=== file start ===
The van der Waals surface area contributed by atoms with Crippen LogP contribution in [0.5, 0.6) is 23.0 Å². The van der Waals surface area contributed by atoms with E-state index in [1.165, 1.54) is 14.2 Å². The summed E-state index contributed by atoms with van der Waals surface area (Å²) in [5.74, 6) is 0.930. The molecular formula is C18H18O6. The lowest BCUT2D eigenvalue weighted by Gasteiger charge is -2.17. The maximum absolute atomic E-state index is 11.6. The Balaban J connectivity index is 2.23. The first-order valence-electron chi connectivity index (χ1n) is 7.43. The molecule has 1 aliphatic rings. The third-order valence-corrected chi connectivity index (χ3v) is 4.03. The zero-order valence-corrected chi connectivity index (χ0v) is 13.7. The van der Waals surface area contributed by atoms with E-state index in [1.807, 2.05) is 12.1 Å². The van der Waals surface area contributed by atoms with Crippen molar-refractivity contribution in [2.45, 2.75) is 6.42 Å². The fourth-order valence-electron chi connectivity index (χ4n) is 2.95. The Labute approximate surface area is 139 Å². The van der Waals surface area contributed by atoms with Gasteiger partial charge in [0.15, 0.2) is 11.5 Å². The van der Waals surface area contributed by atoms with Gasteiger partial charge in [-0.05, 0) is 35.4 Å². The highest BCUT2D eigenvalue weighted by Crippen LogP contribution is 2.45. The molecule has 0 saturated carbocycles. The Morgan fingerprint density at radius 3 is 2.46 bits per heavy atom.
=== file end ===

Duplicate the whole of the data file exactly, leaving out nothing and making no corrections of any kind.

The van der Waals surface area contributed by atoms with Crippen LogP contribution in [0.5, 0.6) is 23.0 Å². The van der Waals surface area contributed by atoms with E-state index in [1.165, 1.54) is 14.2 Å². The summed E-state index contributed by atoms with van der Waals surface area (Å²) in [5.74, 6) is 0.930. The molecular formula is C18H18O6. The lowest BCUT2D eigenvalue weighted by Gasteiger charge is -2.17. The maximum absolute atomic E-state index is 11.6. The Balaban J connectivity index is 2.23. The first-order valence-electron chi connectivity index (χ1n) is 7.43. The molecule has 1 aliphatic rings. The third-order valence-corrected chi connectivity index (χ3v) is 4.03. The zero-order valence-corrected chi connectivity index (χ0v) is 13.7. The van der Waals surface area contributed by atoms with E-state index in [1.807, 2.05) is 12.1 Å². The van der Waals surface area contributed by atoms with Crippen molar-refractivity contribution in [2.45, 2.75) is 6.42 Å². The fourth-order valence-electron chi connectivity index (χ4n) is 2.95. The Labute approximate surface area is 139 Å². The van der Waals surface area contributed by atoms with Gasteiger partial charge in [0.15, 0.2) is 11.5 Å². The van der Waals surface area contributed by atoms with Gasteiger partial charge in [-0.05, 0) is 35.4 Å². The highest BCUT2D eigenvalue weighted by Crippen LogP contribution is 2.45. The molecule has 0 saturated carbocycles. The Morgan fingerprint density at radius 3 is 2.46 bits per heavy atom.